You can see what you want to see on this crucifix on display at St. Charles Borromeo Catholic Church in Oklahoma. The artist says that she based the depiction of the Son of God on an earlier icon, on display in Assisi, Italy, which shows Jesus having some pretty darn incredible abs.
Of course, people see what they want to see and apparently, what people really really want to see is a penis. A really, really, big penis. And hey, who doesn’t like that?* I presume the artist knew she had been given a commission for an actual church and wasn’t being ultra-subversive in executing the art; it’s not like this was intended to be Piss Christ. So she imitated the original artist’s way of showing Christ’s Ripped Six-Pack Abs and now, well, we’ve got ourselves a new candidate for Outrage Of The Week. After all, many Christians aren’t comfortable with the idea of Jesus portrayed as a sexualized being, much less one with a groove unit proportionally better-suited to an equine. Seriously, is this Jesus on the cross or Priapus?
Personally, I think this inspires some thought, and although thinking is sometimes uncomfortable, it is the most uncomfortable thoughts that are often the most profitable. So let’s assume that Jesus really existed. An assumption, but not as big a one as many die-hard anti-theists would like it to be. He would have been a man. Unless he had suffered some sort of terrible injury or birth defect, he would have had a penis and testicles. If you go the next step (which Christians by definition must) and say that Jesus was also God Made Man, then he was still a man which means he still had the frank-n-beans going on down somewhere below his tunic. So if one were to depict Jesus as having a penis, well, that would be accurate, wouldn’t it?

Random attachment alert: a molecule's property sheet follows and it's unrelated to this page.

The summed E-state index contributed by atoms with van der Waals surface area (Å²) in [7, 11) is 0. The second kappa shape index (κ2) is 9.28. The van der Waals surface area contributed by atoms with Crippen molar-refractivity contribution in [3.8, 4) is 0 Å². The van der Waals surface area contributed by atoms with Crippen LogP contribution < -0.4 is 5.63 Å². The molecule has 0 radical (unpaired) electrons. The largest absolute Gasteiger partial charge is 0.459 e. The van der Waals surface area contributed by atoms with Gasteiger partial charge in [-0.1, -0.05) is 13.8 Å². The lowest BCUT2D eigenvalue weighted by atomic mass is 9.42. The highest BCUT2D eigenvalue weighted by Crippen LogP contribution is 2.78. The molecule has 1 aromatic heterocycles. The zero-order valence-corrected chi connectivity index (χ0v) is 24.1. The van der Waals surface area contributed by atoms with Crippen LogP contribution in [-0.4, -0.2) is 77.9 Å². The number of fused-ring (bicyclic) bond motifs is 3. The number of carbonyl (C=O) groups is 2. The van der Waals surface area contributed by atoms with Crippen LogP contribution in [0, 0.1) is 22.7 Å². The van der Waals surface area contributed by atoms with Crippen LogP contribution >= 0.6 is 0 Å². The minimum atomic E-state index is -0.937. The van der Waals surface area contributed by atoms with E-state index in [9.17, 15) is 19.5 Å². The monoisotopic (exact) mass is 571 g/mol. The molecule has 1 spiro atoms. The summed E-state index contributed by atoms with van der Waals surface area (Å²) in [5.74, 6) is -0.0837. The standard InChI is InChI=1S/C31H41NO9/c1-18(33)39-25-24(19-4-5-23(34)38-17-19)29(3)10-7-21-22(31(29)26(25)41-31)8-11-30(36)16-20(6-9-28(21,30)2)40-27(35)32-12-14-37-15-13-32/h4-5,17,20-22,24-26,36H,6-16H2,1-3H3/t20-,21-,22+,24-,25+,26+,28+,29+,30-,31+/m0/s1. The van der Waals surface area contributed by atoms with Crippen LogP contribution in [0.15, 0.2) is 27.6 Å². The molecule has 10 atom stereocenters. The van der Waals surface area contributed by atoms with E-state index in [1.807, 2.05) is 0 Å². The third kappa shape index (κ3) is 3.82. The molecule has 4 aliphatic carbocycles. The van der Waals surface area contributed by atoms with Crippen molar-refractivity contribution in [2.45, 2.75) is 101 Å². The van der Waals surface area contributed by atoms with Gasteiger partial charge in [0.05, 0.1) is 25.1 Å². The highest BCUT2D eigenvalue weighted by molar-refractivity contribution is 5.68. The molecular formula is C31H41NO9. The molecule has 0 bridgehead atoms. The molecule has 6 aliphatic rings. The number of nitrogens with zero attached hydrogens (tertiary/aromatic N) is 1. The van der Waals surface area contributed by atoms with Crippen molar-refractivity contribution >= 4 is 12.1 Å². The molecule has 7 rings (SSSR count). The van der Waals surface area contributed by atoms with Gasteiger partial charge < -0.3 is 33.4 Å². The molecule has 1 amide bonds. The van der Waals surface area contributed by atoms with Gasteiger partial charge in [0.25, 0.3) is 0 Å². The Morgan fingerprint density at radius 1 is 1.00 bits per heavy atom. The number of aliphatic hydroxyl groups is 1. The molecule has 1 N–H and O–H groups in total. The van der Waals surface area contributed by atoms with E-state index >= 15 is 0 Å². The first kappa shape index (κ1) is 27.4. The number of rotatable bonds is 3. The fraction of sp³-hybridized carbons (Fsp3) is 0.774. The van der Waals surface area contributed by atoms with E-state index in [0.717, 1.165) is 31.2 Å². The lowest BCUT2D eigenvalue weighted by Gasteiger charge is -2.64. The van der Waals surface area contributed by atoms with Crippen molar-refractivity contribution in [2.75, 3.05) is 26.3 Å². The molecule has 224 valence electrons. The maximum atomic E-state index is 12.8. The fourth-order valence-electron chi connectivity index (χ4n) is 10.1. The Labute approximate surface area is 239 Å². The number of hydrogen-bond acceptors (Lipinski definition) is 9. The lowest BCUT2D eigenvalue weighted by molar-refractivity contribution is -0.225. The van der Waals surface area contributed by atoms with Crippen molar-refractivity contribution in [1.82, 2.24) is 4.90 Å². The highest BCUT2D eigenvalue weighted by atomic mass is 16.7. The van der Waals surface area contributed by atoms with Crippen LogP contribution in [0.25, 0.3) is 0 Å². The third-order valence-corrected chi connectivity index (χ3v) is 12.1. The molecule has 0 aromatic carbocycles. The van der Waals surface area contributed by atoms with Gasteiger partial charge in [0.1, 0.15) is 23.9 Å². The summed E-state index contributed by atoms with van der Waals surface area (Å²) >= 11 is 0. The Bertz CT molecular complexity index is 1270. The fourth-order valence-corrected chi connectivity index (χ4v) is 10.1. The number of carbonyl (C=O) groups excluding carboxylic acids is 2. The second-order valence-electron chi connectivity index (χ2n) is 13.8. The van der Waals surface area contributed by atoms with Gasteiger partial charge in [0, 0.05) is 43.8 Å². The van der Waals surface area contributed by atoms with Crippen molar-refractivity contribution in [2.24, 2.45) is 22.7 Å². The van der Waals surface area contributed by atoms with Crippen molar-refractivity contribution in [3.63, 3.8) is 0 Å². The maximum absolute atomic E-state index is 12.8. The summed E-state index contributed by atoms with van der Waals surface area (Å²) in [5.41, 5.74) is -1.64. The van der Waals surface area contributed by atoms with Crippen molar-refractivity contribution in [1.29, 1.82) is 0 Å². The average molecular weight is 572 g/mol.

Indeed, if Jesus had a fully-functioning set of sexual organs, he must have had sexual feelings at some point in his life, too. Why should Christians be threatened by that? If he was a man, then that means he had at least an impulse, an instinct, to do something with his penis at some point. Maybe he didn’t act on that impulse; who knows, maybe he did? Seems to me that the Gospels are silent about that. Well, I think I’m getting too far afield here. Christians have a right to believe what they want to believe, and it’s not for me to tell them what they do or don’t think about their deity even if it sometimes seems inconsistent to me. But the point of good art is not always to inspire you to marvel at its beauty; good art sometimes derives its good qualities from the fact that it makes you think. A sexualized depiction of Jesus, even if it is only inadvertently sexualized, certainly has the power to do that.
Hat tip to Friendly Atheist.
* That would be “lesbians.” At best, a lesbian is indifferent to the penis.